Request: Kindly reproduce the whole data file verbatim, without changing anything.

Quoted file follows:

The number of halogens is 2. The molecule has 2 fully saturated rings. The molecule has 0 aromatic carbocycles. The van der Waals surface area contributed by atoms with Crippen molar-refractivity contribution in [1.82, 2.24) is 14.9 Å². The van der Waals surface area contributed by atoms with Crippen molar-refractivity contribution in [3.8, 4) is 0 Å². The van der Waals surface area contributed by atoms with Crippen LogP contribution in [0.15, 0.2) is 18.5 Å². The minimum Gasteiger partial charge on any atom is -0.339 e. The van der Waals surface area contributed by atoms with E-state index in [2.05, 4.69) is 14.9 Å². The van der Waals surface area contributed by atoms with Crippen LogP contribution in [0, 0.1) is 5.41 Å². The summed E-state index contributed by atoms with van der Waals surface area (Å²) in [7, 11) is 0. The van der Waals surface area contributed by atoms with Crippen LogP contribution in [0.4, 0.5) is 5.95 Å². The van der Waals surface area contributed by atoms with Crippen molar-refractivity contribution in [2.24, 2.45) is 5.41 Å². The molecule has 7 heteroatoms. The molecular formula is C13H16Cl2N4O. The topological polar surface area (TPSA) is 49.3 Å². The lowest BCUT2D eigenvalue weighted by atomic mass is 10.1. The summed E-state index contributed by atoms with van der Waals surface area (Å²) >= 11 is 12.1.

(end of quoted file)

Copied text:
The number of halogens is 2. The molecule has 2 fully saturated rings. The molecule has 0 aromatic carbocycles. The van der Waals surface area contributed by atoms with Crippen molar-refractivity contribution in [1.82, 2.24) is 14.9 Å². The van der Waals surface area contributed by atoms with Crippen molar-refractivity contribution in [3.8, 4) is 0 Å². The van der Waals surface area contributed by atoms with Crippen LogP contribution in [0.15, 0.2) is 18.5 Å². The minimum Gasteiger partial charge on any atom is -0.339 e. The van der Waals surface area contributed by atoms with E-state index in [2.05, 4.69) is 14.9 Å². The van der Waals surface area contributed by atoms with Crippen LogP contribution in [0, 0.1) is 5.41 Å². The summed E-state index contributed by atoms with van der Waals surface area (Å²) in [7, 11) is 0. The van der Waals surface area contributed by atoms with Crippen LogP contribution in [0.4, 0.5) is 5.95 Å². The van der Waals surface area contributed by atoms with Crippen molar-refractivity contribution in [2.24, 2.45) is 5.41 Å². The molecule has 7 heteroatoms. The molecular formula is C13H16Cl2N4O. The topological polar surface area (TPSA) is 49.3 Å². The lowest BCUT2D eigenvalue weighted by atomic mass is 10.1. The summed E-state index contributed by atoms with van der Waals surface area (Å²) >= 11 is 12.1.